Troy Scott Smith, 42, was awarded the role of head gardener in 2013, the first male head of a plot famed for a succession of outstanding women. After Vita came Pam Schwerdt and Sibylle Kreutzberger, then Sarah Cook and Alexis Datta. He moved into a cottage in the grounds, along with his wife Anne (also a gardener), their children Rowan, five and Maiwen, three, and Moss, their Welsh springer spaniel puppy. It is a considerable change of scene from the mountains of Snowdonia, where Troy’s previous job was head gardener at Bodnant in Conwy.

The garden will be now open in December. Troy is thinking of making a new winter garden. “Vita loved winter flowers and the area behind the lime walk would make sense. For me, that position has some merits, given it is open to the light and is adjacent to the lime walk, which is a spring garden. It is an area that could be ignored for the rest of the year.”

Adam supports new ideas. “I’m all in favour of not thinking Sissinghurst is over, that it has to stick in the past. It will be exciting.”


Tour leader, Michael McCoy, a frequent visitor to Sissinghurst recalls its glory days…

I well remember my first ever visit to Sissinghurst.  It was April 1991 – the year that visitor numbers reached their all-time peak – and a Sunday morning, immediately after opening time.  We virtually ran to the Lime Walk, which is at its best in that month, and for a few minutes were the only ones there.  The Lime Walk was what Harold Nicolson, it’s creator, called ‘My Life’s Work’.  First, he’d designed the layout (as he did for the entire garden) and then began to ‘decorate’ it with spring bulbs, timed to flower in one overwhelming moment.  Decades after his death, it was still overwhelming.  There were hybrid and species tulips, all manner of daffodils, whole sweeps of fritillarias and carpets of wood anemones.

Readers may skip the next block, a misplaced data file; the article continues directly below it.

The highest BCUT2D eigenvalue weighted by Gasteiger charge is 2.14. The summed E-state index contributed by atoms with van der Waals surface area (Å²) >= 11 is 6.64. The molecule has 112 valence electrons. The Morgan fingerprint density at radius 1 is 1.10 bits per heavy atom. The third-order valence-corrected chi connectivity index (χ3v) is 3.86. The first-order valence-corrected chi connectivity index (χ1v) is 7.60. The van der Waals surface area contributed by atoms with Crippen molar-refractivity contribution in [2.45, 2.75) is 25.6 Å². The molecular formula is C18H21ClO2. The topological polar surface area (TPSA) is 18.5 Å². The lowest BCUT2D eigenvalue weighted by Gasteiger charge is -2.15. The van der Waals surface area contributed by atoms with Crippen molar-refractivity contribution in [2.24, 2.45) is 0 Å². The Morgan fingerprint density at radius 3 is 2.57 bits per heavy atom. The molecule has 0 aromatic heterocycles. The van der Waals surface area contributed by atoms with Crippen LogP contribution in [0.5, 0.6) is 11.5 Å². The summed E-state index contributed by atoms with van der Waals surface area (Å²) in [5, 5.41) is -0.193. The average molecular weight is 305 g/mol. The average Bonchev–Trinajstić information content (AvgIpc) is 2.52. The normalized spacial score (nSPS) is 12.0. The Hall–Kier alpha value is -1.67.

I went back five times over that spring and summer; always on a Sunday morning to beat the crowds, and on every visit, there was always so much happening that you left convinced that you’d seen the garden at its climax.  But it just kept getting better!

All this was nearly 30 years after the death of Vita Sackville-West, Harold’s wife, and the initial creative genius behind all the detailed planting in the rest of the garden. In her final years, Vita had appointed two women head gardeners, Sibylle Kreutzberger and Pamela Schwerdt, and they continued there until 1990.  They were the real force behind the astonishing planting that held me spellbound for that summer.  Increasing visitor numbers had meant that much of Vita’s romantic shagginess had had to be pulled into line, but what it had lost in romance since her passing it had gained in horticultural sophistication and successional planting brilliance.

I returned in 1994, and managed to visit outside of hours on a mid-summer evening.  I was standing in the white garden, then heavily in bloom, as the clock in the famous fairytale tower struck nine.  Any time I want – even without closing my eyes – I can be back there, in that very moment.

Want more?

‘Sissinghurst: Vita Sackville-West and the Creation of a Garden’, by Vita Sackville-West and Sarah Raven.

Adam Nicolson’s ‘Sissinghurst – An unfinished History’, or hunt down the BBC TV series of the same name.

Oh yes, we visit Sissinghurst a couple of times each year, come with us!